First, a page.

Four Types of Snowshoes for Big People and Heavy Loads

Anytime you’re using snowshoes to put more than 200lbs/90kg atop unpacked snow—be it powder, wet, or crusted—you’re going to want to spread it out across as much space as is practical. The greater the snowshoe’s surface area, the more evenly it can distribute weight and limit post-holing, especially in deep snow. Thus, snowshoes that tend to have a greater surface area tend to be best for carrying big people and heavy loads.

My informed opinion is that you should go with no smaller than a 10″ x 36″ or 12″ x 30″ pair of raquettes for the task. However, you’ll also want to consider your foot size. Buying a pair of snowshoes that is too large for your foot could lead to other complications, including altercations to your natural stride. Thus, when choosing your snowshoe, it’s important to look at whether the binding will fit your shoe size. This guide is broken up into the following categories to help you find what ‘shoe is best for you.

Traditional Wood Frame Snowshoes
Wood Frame/Synthetic Decking Snowshoes
Modern Snowshoes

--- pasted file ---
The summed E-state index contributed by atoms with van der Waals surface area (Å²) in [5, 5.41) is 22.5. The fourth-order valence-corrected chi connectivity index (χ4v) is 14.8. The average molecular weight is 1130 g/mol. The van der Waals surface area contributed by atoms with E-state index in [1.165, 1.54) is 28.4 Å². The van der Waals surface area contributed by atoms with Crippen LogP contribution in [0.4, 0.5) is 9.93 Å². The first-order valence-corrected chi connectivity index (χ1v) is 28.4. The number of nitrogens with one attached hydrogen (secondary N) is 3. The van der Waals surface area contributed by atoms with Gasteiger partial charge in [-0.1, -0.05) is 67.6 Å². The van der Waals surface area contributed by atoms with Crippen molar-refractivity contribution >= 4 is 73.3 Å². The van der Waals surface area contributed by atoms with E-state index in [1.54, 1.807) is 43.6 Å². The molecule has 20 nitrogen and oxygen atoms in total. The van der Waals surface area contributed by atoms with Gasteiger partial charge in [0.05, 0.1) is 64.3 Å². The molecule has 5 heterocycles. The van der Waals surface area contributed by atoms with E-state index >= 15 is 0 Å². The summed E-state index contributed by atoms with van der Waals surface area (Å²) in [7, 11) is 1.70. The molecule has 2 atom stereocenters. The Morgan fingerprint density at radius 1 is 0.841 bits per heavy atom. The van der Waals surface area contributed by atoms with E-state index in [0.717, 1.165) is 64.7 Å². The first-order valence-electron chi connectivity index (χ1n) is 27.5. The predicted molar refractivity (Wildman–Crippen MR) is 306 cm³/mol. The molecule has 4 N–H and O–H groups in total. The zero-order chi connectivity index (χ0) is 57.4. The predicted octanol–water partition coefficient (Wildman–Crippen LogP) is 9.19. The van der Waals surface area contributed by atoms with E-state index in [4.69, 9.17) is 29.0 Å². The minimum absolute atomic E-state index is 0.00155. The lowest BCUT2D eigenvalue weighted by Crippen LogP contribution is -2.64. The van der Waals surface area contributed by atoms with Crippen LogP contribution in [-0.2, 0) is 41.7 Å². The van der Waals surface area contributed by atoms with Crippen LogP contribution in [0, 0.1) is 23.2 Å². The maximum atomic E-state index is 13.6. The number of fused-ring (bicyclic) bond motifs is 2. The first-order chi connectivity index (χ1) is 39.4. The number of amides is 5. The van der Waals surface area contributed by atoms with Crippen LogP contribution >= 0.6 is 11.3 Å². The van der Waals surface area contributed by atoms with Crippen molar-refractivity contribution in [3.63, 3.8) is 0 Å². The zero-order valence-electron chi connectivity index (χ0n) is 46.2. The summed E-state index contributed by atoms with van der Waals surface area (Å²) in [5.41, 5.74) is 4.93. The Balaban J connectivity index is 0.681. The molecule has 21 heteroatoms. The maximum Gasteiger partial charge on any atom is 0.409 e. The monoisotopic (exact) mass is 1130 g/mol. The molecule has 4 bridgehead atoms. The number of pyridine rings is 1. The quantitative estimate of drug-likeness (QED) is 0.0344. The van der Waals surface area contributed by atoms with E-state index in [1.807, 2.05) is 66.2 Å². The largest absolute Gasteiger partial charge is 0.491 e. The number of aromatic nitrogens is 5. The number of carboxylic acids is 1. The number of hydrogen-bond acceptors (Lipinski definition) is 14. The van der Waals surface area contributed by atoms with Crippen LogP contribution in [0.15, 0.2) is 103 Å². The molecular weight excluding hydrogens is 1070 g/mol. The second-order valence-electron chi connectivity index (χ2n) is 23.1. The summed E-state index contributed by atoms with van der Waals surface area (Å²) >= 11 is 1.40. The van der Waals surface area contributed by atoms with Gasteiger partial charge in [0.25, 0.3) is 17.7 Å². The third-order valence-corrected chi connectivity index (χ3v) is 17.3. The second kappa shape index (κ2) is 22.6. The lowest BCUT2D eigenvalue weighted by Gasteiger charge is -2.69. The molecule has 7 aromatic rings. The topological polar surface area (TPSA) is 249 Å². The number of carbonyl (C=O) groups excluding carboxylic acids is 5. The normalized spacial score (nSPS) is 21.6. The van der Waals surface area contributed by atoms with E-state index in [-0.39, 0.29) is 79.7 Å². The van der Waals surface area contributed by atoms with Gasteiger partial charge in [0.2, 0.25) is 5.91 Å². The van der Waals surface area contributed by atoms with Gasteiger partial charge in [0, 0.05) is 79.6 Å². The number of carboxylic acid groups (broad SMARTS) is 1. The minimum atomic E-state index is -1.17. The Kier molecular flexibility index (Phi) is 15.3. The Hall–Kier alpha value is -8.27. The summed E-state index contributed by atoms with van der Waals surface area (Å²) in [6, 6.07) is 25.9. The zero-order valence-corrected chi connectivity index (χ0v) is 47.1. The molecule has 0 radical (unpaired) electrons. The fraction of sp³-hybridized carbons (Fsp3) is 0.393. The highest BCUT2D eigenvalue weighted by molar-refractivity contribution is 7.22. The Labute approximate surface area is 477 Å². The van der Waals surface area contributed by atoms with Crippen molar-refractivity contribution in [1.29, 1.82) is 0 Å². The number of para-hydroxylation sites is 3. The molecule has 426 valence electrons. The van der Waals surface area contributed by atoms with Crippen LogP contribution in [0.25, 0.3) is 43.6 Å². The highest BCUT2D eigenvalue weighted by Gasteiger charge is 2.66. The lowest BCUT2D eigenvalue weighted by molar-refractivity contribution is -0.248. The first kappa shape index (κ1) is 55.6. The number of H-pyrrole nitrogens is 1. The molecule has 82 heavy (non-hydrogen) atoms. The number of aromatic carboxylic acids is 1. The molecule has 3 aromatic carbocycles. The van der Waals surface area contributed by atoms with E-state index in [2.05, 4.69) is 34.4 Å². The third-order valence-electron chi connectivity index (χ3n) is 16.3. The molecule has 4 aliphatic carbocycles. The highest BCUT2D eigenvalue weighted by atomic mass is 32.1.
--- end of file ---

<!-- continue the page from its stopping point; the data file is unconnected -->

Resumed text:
Magnesium Military Snowshoes
Bindings for Large Boot Sizes

You’ll notice that each snowshoe comes with a recommended weight range, which typically relates to the snowshoe’s ability to help you “float” on the snow. In many cases, you can use the snowshoe above the recommended weight range. However, the floatation will decrease, meaning you will sink further in the snow.

If your goal is to travel in deep snow, it’s best to choose a snowshoe that has a max weight range above the weight you’ll be carrying if possible. For packed conditions, the weight ranges tend to be more flexible. Thus, you may be able to get away with choosing a ‘shoe with a lower weight recommendation. But, always check the manufacturer’s recommendations since the weight ranges for floatation/packed snow can vary.

snowshoes for big people and heavy loads: man stands on wooden snowshoes with a backpack in front of fence

A large dimension pair of traditional snowshoes like these Hurons helps keep you from floundering in the powder with a big pack on your back. Photo: Matthew Timothy Bradley

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Option 1: Traditional wood frame and babiche webbing snowshoes

Traditional snowshoes come in a variety of conventional shapes and designs, each specialized for a particular environmental niche. They are great snowshoes for big people and heavy loads because they tend to have a larger surface area. My impression is that traditional snowshoes provide more floatation per square inch than metal and synthetic models, but that is admittedly up for debate.